During the past decade, social apps like Facebook and Instagram have gained relevance in our lives. Implicitly or explicitly, designers are in part responsible for the relationship between product experience and well-being. Past studies have tackled the relationship between social app interaction and well-being, stating that it remains ambiguous. The present work analyzes the diversity of emotional experiences and well-being impacts related to social media apps. Our study presents a users’ point of view of how social apps relate to their well-being, adding up to objective studies about the same phenomenon. We have carried out a Collage study with 16 participants, analyzing their reports on emotional experiences and stimulus of psychological needs in the interaction with social apps. Our results describe a duality between positive feelings and concerns about use time, security, and anxiety stemming from the experience with social apps. Based on our findings we present several recommendations for designing social apps that foster healthier and positive experiences for well-being.
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Positive Psychologie ist die Wissenschaft dessen, was Individuen, Organisationen und Gesellschaften dazu befähigt, sich bestmöglich zu entwickeln und aufzublühen. Sie orientiert sich an den Stärken, Ressourcen und Potenzialen, die Menschen mitbringen. Im Mittelpunkt des Forschungsinteresses stehen daher psychisches Wohlbefinden und positive Entwicklung von Individuen, Organisationen und der Gesellschaft. In diesem Band werden grundlegende Forschungsbefunde der positiven Psychologie aus dem deutschsprachigen Raum vorgestellt. „Positive Psychologie und Leistung“, „Positive Psychologie und Glück“ sowie „Positive Psychologie und die Mensch-Computer-Interaktion“ sind dabei die Schwerpunkte. Themen wie Leistung, Flow, Urlaub, Liebe und Geld, Haben und Sein, Emotionen, Politik, Charakterstärken und Potentiale führen in die fesselnden Bereiche menschlicher Existenz.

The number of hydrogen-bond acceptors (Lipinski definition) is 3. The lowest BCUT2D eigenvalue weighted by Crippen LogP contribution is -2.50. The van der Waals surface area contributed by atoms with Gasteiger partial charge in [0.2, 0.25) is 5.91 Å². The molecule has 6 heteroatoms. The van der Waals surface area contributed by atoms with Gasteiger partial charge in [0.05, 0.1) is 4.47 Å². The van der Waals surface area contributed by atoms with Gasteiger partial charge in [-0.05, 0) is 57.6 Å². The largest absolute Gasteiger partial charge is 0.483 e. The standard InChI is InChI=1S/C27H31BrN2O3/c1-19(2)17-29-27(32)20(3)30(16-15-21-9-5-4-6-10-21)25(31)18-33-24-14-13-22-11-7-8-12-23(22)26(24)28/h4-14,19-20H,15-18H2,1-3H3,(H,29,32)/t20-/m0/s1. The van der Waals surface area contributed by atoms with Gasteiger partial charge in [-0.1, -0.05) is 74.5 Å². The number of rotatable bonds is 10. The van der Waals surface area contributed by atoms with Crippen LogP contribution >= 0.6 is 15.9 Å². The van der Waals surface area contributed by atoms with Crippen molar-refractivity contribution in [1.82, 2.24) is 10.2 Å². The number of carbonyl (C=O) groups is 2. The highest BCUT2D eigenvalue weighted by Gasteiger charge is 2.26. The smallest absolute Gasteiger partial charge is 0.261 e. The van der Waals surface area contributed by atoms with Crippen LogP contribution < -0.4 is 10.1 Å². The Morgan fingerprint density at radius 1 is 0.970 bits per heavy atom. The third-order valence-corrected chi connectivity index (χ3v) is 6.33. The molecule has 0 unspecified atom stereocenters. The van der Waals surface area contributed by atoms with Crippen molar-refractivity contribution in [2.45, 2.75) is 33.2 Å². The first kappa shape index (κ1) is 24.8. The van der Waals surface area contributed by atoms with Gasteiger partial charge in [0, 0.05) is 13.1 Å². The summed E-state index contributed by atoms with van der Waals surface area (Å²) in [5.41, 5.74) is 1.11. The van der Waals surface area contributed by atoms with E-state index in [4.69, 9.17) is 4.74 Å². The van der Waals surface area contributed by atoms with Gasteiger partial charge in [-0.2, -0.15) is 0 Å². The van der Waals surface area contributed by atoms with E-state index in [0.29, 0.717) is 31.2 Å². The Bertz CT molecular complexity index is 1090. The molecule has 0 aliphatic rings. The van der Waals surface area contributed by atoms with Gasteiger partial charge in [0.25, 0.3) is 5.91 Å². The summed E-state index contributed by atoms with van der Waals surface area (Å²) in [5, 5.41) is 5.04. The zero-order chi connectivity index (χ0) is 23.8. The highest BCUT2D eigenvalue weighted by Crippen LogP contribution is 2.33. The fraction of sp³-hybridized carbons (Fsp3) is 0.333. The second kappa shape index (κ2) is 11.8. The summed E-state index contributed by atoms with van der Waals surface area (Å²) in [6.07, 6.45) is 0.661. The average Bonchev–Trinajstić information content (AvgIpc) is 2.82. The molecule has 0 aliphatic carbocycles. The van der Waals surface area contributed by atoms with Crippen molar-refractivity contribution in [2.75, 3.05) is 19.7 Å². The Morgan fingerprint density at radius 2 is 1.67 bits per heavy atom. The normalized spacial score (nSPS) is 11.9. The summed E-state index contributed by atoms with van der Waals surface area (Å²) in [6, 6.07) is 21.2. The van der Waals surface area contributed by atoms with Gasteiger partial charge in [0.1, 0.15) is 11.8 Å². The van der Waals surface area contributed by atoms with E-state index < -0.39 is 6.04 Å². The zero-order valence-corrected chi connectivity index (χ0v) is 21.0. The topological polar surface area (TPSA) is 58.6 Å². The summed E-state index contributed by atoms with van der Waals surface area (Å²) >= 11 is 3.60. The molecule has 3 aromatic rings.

When user experience (UX) issues in information and communication technology are investigated, the application context is usually determined by situations where people use and interact with software systems. In this position paper, we address the specific application context where users are also in the role of customers, although they might not be the one who “bought” the product or service. Customer is here defined in the more general term as the key stakeholder. The paper explores the relationship between the notion of “user-centric” design and the notion of “Customer Centricity”, a concept that has been around in marketing and business already in the so called pre-digital era. Companies agree that the customer should be in the focus of their business. But they do not really follow the core idea of Customer Centricity. This results in the Customer Centricity Paradox: The more data about the individual customer are available at the touch of a button, the more he (In this paper, the term ‘he’ is used for simplifying reasons, but it refers to all genders.) is reduced to a set of data points and serves only as a means to an end. He is not in the focus, he is the product. For this reason, Customer Centricity needs to be rethought and redefined. We introduce and propose the Activity-oriented Customer Centricity (ACC) approach. If companies do not want to turn the Customer Centricity approach against their customers, then they must follow the ACC approach as in the concept of Humane Customer Centricity.
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In the field of Human-Computer Interaction (HCI), there is an increasing interest in designing for well-being. With this contribution, we introduce Tactful Objects as a design perspective on interactive artifacts that empower people in sensitive settings. We explore the concept of tactfulness by designing two interactive artifacts addressing the needs of families dealing with childhood cancer. The first, Mr.V, is an interactive dispenser to stimulate social activities in the family. The second, AscoltaMe, is a kind of walkie-talkie to enhance communication between family members. Eight families in treatment were invited to try out one of these artifacts at home. We report on how they perceived the objects’ impact on family life, how they used and appreciated the objects and how the objects embedded at home. The findings highlight that Tactful Objects enable people to act with respect for their vulnerabilities and circumstances by establishing partnerships and collaborations that are inviting and appropriate for the setting in which they are embedded. We then reflect on the contribution of the work for research in healthcare and design for other sensitive settings. We conclude by presenting the limitations of the study and provide directions for future work.